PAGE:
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  • Location: New Braunfels, Texas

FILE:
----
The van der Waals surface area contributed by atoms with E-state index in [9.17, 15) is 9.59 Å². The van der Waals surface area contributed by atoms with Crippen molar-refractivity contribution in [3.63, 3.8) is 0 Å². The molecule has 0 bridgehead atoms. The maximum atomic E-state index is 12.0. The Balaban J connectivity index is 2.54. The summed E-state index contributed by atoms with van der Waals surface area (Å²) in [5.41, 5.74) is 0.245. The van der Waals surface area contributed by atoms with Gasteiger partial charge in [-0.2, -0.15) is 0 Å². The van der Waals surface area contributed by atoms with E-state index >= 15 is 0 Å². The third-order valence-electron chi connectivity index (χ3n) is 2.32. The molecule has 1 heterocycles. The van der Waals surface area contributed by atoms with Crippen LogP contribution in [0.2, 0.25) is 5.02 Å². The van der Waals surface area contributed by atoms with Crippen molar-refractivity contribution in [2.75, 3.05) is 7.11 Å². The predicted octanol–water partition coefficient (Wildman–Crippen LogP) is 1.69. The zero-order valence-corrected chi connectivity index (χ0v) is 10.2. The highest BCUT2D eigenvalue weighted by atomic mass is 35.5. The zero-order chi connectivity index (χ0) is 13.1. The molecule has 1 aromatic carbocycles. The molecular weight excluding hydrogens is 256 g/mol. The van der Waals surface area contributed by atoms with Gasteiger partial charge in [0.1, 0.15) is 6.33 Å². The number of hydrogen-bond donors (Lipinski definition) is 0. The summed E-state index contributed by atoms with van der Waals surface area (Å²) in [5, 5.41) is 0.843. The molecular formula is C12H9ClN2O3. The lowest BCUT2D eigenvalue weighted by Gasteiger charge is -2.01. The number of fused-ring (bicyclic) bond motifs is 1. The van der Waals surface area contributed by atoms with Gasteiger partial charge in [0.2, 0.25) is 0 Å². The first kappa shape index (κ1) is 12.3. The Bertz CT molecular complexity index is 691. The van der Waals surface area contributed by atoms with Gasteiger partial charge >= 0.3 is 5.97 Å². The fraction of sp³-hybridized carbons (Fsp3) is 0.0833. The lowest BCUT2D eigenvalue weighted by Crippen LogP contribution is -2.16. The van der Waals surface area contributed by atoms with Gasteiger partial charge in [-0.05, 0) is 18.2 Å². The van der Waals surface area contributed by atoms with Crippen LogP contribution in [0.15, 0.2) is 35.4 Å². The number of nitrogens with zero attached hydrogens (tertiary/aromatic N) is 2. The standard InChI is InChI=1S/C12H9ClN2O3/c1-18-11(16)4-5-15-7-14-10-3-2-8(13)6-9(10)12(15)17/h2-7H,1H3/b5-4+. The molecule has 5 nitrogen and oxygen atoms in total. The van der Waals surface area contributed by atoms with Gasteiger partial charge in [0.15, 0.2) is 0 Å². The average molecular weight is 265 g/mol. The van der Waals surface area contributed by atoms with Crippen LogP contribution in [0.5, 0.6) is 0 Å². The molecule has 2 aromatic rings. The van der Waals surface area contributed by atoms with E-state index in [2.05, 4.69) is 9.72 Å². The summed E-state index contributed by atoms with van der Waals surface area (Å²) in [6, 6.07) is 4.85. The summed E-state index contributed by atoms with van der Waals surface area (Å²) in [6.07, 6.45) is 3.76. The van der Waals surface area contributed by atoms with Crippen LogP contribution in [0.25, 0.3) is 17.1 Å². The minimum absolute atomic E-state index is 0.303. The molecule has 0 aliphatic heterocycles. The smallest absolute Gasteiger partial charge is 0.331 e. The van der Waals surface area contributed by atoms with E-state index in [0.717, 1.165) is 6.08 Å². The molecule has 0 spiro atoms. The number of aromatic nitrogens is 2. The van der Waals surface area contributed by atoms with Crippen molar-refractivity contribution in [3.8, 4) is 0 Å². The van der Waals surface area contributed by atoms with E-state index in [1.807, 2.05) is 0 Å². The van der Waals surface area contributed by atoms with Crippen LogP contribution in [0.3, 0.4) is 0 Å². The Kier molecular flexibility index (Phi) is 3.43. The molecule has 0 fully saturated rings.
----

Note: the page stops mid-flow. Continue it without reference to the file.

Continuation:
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New Braunfels Herald Zeitung (Newspaper) - December 1, 1989, New Braunfels, Texas Bush signs reform act giving hefty pay hike WASHINGTON (AP) — Members of Congress and senior government executives are getting a hefty raise from a new ethics law that will also bar members of the House — but not senators — from accepting fees for speeches starting in 1991. See Page 5 Coogs, Rangers win tournament openers The Smithson Valley Rangers hung Qn to beat TMI 48-44 after a 15-4 first-quarter lead, while the Canyon Cougars started slowly before routing Carrizo Springs, 85-32. Sc 410 MOO? Holiday Cookbook may be seen Sunday The winners, and their recipes, of the 1989 Herald-Zeitung’s Holiday Cookbook Contest will be featured in the annual Cookbook, along with recipes contri-hntpH    -He    finalise. S0-HE3T MICFOPUBL ok27 E YANDELL DP JLI SH I HG See Sunday’s HeraldSA man dies in collision A 30-ycar-old San Antonio salesman was killed in a two-vehicle accident on U.S. 281 near Spring Branch Thursday night. Mark L. Knocppcl of San Antonio was killed instantly when his 1989 Ford Acrostar van collided with a 1974 White truck tractor towing a trailer loaded with 80-foot power transmission poles. The truck driven by John W. Stal-nakcr of Austin was traveling north on U.S. 281 and was making a left turn into a private drive. The southbound van struck the poles which extended from the rear of the trailer and came to a stop after hitting a barbed wire fence. Knocppcl was killed instantly and pronounced dead at the scene by Precinct 3 Justice of the Peace Fred Stewart at 7:15 p.m. Both men were wearing seatbelts, according to the investigation report prepared by Department of Public Safety Trooper Roger Garza and Cpl. Lyn Munford of the New Braunfels office. Garza and Munford were continuing the investigation today.Regulation of aquifer Friday December 1, 1989 25 Cents One Section, 14 Pages New Braunfels Vol. 138, No. 15 _ . cn t y 79903 el PASO, Zeitung 707 Landa St., New Braunfels, Texas 78130 (USPS 377-880) 512-625-9144 Plaza lights The arrival of Santa Claus, illumination of the lights on Main Plaza, a performance by the Community Band, dances by Toby’s School of Dance students, playing of the Courthouse bells by three area youngsters, and entertainment by the Lone Star School students were all a part of the annual Plaza Tree Lighting Ceremony and Santa Claus Visit Thursday night. Lights for the Plaza, above, were paid for by community donations to the Light Up the Plaza campaign. Near right, as he does every year Santa Claus arrived at Main Plaza with the help of the New Braunfels Fire Department and the Canyon Middle School Band. He stayed downtown to listen to many children tell him their Christmas wishes. The event was preceded by the Hospice Tree of Lights ceremony, followed by a performance by the Community Chorale, which included Pauline Reynolds, far right. (Photos by Desmond Bostick) Cloudy skies and light rain will continue through Saturday afternoon. Today’s high will be near SO degrees with the low dropping to 42 degrees by Saturday morning. Saturday’s high will hit 57 degrees. 24 shopping days to Christmas Inside: CLASSIFIED.............................9-13 COMICS.........................................6 CROSSWORD...............................3 DEAR ABBY.................................7 ENTERTAINMENT.........................7 HOROSCOPE................................6 Judges refuses to hear lawsuit A federal judge this week refused to hear the Guadalupe-Blanco River Authority’s Edwards Aquifer regulation lawsuit, saying the issue could be better handled by slate court. According to OBRA General Manager John H. Spccht, Federal Judge James W. Nowlin said the issue is a state one and that it is better addressed in state court. Specht also said GBRA has no preference about where the case is handled. “We were not overly concerned with where the case is handled,” Specht said. 'The federal court would probably have worked faster, but you can also say that it is a state issue and should be handled in state court. We are perfectly happy to have it in state court.” The case was returned to Hays County Court, where it had originated. No judge or specific venue has been assigned to the case yet, Specht said. The suit was filed by GBRA in Hays County after efforts to achieve a regional water plan through the state legislature failed. GBRA also announced this week a second suit considered by the GBRA board of trustees will be delayed pending settlement of the first suit. GBRA previously provided notice to the Secretary of Interior of potcntia' violations of the Endangered Species Act. The notice alleges that reduced spring flow would adversely affect endangered species living in the springs. Specht said the river authority could go forward with the suit at any time. However, he said OBRA would temporarily hold off filing the suit while die Texas Water Commission develops and presents a plan for regulation of the aquifer. “Simply stated, as long as there is a See LAWSUIT, Page 2 Lawmakers uncertain of reform plan’s fate AUSTIN (AP) — The lengthy battle over workers’ compensation reform was back in the Texas Senate today, with sponsors of a business-backed plan uncertain about its fate. “I think it’s going to be lough, realistically” to win enough Senate votes for the measure, said Rep. Richard Smith, R-Bryan, who won House passage of the proposal on Wednesday. “It’s about 50-50.1 would not be real optimistic...” The House approved 122-23 a business-backed workers’ comp overhaul similar to one that was written by Lt. Gov. Bill Hobby. The socalled Hobby plan was gutted in the Senate by Sens. Kent Caperton and Carl Parker. The House bill is up for a Senate vote Friday, mid if its fails a second time the issue likely goes to a conference committee between the chambers. Gov. Bill Clements has predicted dial pressure w as strong enough to cause several senators to sw itch their votes when die Senate considers the bill Friday. But Parker, D-Port Arthur, said he wasn’t convinced the governor had marshaled enough forces to win. “ Hie governor said he was going to run over us like a freight train to begin with,” Parker recalled. Parker said he believes 14 of the 31 senators would vote for the House-passed plan. “I think it’ll go to conference committee. I hope we can get a compromise (there),” Parker said. One House-Senate conference committee, during the summer special session, already fail- See REFORM, Page 2 Economic index drops for sixth time in 1989 The public has chosen this year’s winners of the Gristmill’s Scarecrow Contest. Individuals, businesses and other organizations were invited to concoct scarecrows to display on die fence at the 8m 8TAMMTISCH, P«Q« 2 WASHINGTON (AP) — The government’s chief economic forecasting gauge fell 0.4 percent in October, the sixth month of declines or no gain this year, the government said today. The drop in the Index of Leading Economic Indicators, which is designed to forecast economic activity six to nine months in advance, followed gains of 0.3 percent in September and 0.6 percent in August. Both gains were revised in today's report to reflect a slightly better increase than earlier reported. The October drop was in line with most economists’ expectation. For the first IO mouths of 1989, the index has fallen five limes, risen four times and remained unchanged in one month. The various changes left the index at 144.6 percent of its 1982 base of IOO. That represents a 0.4 percent decline at an annual rate for the year so far, compared with a 3.8 percent gain in the first IO months of 1988. The economy, as measured by the gross national product, expanded at a moderate 2.7 percent rate in die July-Scptcmber quarter. But analysts say the economy has slowed sharply in the current quarter. A few economists believe the country is on die verge of toppling into a recession after an unprecedented peacetime expansion of seven years, but most express confidence that the Federal Reserve won’t let that happen. “We’ll skirt die edge of a recession, but not fall in,” said Bruce Steinberg, an economist at Merrill Lynch brokerage. “llic reason is ... interest rates are coming down substantially.” Indeed, an expansion of the money supply by the Federal Reserve Board was one of four forward-looking business statistics that partly offset six negative indicators in die index. Stock prices, despite the Friday- See ECONOMY, Pag# 2 RELIGIOUS FOCUS.....................4 SPORTS......................................8-9 Cheer Fund seeking help from community The latest contributors to the eighth annual New Braunfels Herald-Ae dung Cheer Fund have brought the to slightly more dun $2,500. Time is running short to meet the goal of raising $5,000 in contributions by Dec. 15 lo provide Christmas dinners to 200 arca families. Tile annual drive sponsored by the newspaper accepts donations from the community to purchase items to fill Christmas baskets for area families selected by the Community Service Center. The administrative costs are paid by the newspaper arid volunteers including members of the New Braunfels Fire fighters Asso-elation and Lake Dunlap Volunteer Fire Department as well as newspaper staff members provide the labor to package and deliver the Chrisunas baskets each year. Each year since 1982, the newspaper has sponsored lite drive to provide a Christmas dinner to the less fortunate in the area who might not otherwise enjoy a holiday meal. That first year, the drive netted $1,807.70 and spent $1,260 to provide baskets to 60 families. The drive has grown and now provides baskets to 200 families in the area. This year, a goal of $5,000 has been set to buy the goodies to fill those baskets. 8m CHEER, Pag* 2 All of the tax-deductible contributions are used to purchase die food items contained on the Cheer Fund shopping list. The administrative and distribution costs are provided by the Herald Aeitung and community volunteers. In the past, contributions have exceeded the goal and provided a beginning balance to start the drive each year. This year, a balance of $1,033.67 kicked off the annual drive. ;